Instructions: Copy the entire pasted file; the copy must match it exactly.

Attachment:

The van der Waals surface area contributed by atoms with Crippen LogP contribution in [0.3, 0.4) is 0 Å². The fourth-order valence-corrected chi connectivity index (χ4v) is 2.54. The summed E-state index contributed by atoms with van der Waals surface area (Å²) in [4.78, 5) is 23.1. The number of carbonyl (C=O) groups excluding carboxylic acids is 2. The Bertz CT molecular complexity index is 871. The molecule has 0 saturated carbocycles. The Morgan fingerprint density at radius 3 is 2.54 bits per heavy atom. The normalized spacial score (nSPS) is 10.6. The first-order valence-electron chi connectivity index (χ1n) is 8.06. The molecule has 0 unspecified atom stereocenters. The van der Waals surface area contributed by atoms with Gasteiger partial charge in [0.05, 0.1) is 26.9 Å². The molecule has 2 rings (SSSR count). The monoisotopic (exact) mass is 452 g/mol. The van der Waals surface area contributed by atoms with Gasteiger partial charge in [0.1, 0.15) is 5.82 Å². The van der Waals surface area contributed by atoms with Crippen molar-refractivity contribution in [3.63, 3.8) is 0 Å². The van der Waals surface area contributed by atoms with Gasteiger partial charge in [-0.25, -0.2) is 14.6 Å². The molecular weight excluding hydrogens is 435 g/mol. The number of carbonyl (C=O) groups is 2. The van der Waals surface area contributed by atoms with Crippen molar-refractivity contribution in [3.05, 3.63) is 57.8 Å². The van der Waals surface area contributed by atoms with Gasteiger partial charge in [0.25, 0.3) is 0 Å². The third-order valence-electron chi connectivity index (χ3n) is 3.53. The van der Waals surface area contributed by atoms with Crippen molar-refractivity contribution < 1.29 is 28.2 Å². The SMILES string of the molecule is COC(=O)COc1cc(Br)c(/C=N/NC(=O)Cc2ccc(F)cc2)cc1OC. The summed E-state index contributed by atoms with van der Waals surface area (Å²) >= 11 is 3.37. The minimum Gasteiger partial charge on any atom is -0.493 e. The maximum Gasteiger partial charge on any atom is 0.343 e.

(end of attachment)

The van der Waals surface area contributed by atoms with Crippen LogP contribution in [0.3, 0.4) is 0 Å². The fourth-order valence-corrected chi connectivity index (χ4v) is 2.54. The summed E-state index contributed by atoms with van der Waals surface area (Å²) in [4.78, 5) is 23.1. The number of carbonyl (C=O) groups excluding carboxylic acids is 2. The Bertz CT molecular complexity index is 871. The molecule has 0 saturated carbocycles. The Morgan fingerprint density at radius 3 is 2.54 bits per heavy atom. The normalized spacial score (nSPS) is 10.6. The first-order valence-electron chi connectivity index (χ1n) is 8.06. The molecule has 0 unspecified atom stereocenters. The van der Waals surface area contributed by atoms with Gasteiger partial charge in [0.05, 0.1) is 26.9 Å². The molecule has 2 rings (SSSR count). The monoisotopic (exact) mass is 452 g/mol. The van der Waals surface area contributed by atoms with Gasteiger partial charge in [0.1, 0.15) is 5.82 Å². The van der Waals surface area contributed by atoms with Crippen molar-refractivity contribution in [3.63, 3.8) is 0 Å². The van der Waals surface area contributed by atoms with Gasteiger partial charge in [-0.25, -0.2) is 14.6 Å². The molecular weight excluding hydrogens is 435 g/mol. The number of carbonyl (C=O) groups is 2. The van der Waals surface area contributed by atoms with Crippen molar-refractivity contribution in [3.05, 3.63) is 57.8 Å². The van der Waals surface area contributed by atoms with Gasteiger partial charge in [0.25, 0.3) is 0 Å². The third-order valence-electron chi connectivity index (χ3n) is 3.53. The van der Waals surface area contributed by atoms with Crippen molar-refractivity contribution < 1.29 is 28.2 Å². The SMILES string of the molecule is COC(=O)COc1cc(Br)c(/C=N/NC(=O)Cc2ccc(F)cc2)cc1OC. The summed E-state index contributed by atoms with van der Waals surface area (Å²) >= 11 is 3.37. The minimum Gasteiger partial charge on any atom is -0.493 e. The maximum Gasteiger partial charge on any atom is 0.343 e.